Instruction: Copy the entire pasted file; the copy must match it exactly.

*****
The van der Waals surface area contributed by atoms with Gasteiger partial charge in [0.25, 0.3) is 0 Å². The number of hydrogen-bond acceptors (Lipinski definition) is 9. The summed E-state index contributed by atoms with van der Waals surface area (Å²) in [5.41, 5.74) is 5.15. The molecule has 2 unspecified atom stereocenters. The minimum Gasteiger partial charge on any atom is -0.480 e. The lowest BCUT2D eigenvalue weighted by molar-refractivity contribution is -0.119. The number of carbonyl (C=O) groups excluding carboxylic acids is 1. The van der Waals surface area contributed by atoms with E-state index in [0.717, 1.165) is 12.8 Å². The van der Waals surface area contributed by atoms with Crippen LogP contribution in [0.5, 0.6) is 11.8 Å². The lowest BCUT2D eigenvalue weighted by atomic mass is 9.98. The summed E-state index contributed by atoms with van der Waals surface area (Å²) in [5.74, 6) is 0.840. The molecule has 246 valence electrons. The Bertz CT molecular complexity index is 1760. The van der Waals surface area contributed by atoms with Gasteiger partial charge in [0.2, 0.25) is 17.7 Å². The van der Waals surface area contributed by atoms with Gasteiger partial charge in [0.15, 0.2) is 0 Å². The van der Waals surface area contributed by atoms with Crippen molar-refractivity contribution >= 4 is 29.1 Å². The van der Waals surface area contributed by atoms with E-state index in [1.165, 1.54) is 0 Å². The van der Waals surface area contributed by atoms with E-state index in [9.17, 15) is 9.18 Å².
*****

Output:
The van der Waals surface area contributed by atoms with Gasteiger partial charge in [0.25, 0.3) is 0 Å². The number of hydrogen-bond acceptors (Lipinski definition) is 9. The summed E-state index contributed by atoms with van der Waals surface area (Å²) in [5.41, 5.74) is 5.15. The molecule has 2 unspecified atom stereocenters. The minimum Gasteiger partial charge on any atom is -0.480 e. The lowest BCUT2D eigenvalue weighted by molar-refractivity contribution is -0.119. The number of carbonyl (C=O) groups excluding carboxylic acids is 1. The van der Waals surface area contributed by atoms with E-state index in [0.717, 1.165) is 12.8 Å². The van der Waals surface area contributed by atoms with Crippen LogP contribution in [0.5, 0.6) is 11.8 Å². The lowest BCUT2D eigenvalue weighted by atomic mass is 9.98. The summed E-state index contributed by atoms with van der Waals surface area (Å²) in [5.74, 6) is 0.840. The molecule has 246 valence electrons. The Bertz CT molecular complexity index is 1760. The van der Waals surface area contributed by atoms with Gasteiger partial charge in [0.2, 0.25) is 17.7 Å². The van der Waals surface area contributed by atoms with Gasteiger partial charge in [0.15, 0.2) is 0 Å². The van der Waals surface area contributed by atoms with Crippen molar-refractivity contribution >= 4 is 29.1 Å². The van der Waals surface area contributed by atoms with E-state index in [1.165, 1.54) is 0 Å². The van der Waals surface area contributed by atoms with E-state index in [9.17, 15) is 9.18 Å².